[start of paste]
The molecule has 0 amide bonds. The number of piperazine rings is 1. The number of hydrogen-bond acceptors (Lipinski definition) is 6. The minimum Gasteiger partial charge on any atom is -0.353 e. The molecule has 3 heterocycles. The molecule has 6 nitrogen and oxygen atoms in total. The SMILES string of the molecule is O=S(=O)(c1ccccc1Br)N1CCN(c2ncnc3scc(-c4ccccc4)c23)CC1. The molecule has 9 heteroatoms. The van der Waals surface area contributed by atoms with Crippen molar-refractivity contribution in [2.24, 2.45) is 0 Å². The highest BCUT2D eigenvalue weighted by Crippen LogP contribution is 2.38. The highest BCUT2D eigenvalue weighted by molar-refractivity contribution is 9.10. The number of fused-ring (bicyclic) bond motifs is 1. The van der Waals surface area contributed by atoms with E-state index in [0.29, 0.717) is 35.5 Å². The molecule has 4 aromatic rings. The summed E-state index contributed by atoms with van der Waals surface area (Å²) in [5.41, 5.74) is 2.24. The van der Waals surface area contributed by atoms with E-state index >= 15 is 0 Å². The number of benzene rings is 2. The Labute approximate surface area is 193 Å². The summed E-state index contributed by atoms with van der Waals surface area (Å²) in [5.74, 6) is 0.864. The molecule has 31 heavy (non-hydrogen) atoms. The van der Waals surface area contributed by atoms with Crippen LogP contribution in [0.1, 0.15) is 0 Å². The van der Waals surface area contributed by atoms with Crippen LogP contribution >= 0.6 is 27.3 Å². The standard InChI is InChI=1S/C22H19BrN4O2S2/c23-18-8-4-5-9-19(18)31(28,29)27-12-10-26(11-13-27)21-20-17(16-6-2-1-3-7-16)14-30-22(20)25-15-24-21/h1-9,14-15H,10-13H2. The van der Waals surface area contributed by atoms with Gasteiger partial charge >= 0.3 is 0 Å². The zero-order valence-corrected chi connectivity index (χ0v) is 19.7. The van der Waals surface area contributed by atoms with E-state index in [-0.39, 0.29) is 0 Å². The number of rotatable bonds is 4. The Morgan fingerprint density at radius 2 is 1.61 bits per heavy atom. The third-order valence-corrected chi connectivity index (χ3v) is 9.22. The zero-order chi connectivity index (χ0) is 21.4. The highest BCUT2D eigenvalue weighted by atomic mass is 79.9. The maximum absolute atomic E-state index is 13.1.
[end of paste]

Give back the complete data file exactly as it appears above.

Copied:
The molecule has 0 amide bonds. The number of piperazine rings is 1. The number of hydrogen-bond acceptors (Lipinski definition) is 6. The minimum Gasteiger partial charge on any atom is -0.353 e. The molecule has 3 heterocycles. The molecule has 6 nitrogen and oxygen atoms in total. The SMILES string of the molecule is O=S(=O)(c1ccccc1Br)N1CCN(c2ncnc3scc(-c4ccccc4)c23)CC1. The molecule has 9 heteroatoms. The van der Waals surface area contributed by atoms with Crippen molar-refractivity contribution in [2.24, 2.45) is 0 Å². The highest BCUT2D eigenvalue weighted by Crippen LogP contribution is 2.38. The highest BCUT2D eigenvalue weighted by molar-refractivity contribution is 9.10. The number of fused-ring (bicyclic) bond motifs is 1. The van der Waals surface area contributed by atoms with E-state index in [0.29, 0.717) is 35.5 Å². The molecule has 4 aromatic rings. The summed E-state index contributed by atoms with van der Waals surface area (Å²) in [5.41, 5.74) is 2.24. The van der Waals surface area contributed by atoms with E-state index >= 15 is 0 Å². The number of benzene rings is 2. The Labute approximate surface area is 193 Å². The summed E-state index contributed by atoms with van der Waals surface area (Å²) in [5.74, 6) is 0.864. The molecule has 31 heavy (non-hydrogen) atoms. The van der Waals surface area contributed by atoms with Crippen LogP contribution in [0.1, 0.15) is 0 Å². The van der Waals surface area contributed by atoms with Crippen LogP contribution >= 0.6 is 27.3 Å². The standard InChI is InChI=1S/C22H19BrN4O2S2/c23-18-8-4-5-9-19(18)31(28,29)27-12-10-26(11-13-27)21-20-17(16-6-2-1-3-7-16)14-30-22(20)25-15-24-21/h1-9,14-15H,10-13H2. The van der Waals surface area contributed by atoms with Gasteiger partial charge >= 0.3 is 0 Å². The zero-order valence-corrected chi connectivity index (χ0v) is 19.7. The van der Waals surface area contributed by atoms with E-state index in [-0.39, 0.29) is 0 Å². The number of rotatable bonds is 4. The Morgan fingerprint density at radius 2 is 1.61 bits per heavy atom. The third-order valence-corrected chi connectivity index (χ3v) is 9.22. The zero-order chi connectivity index (χ0) is 21.4. The highest BCUT2D eigenvalue weighted by atomic mass is 79.9. The maximum absolute atomic E-state index is 13.1.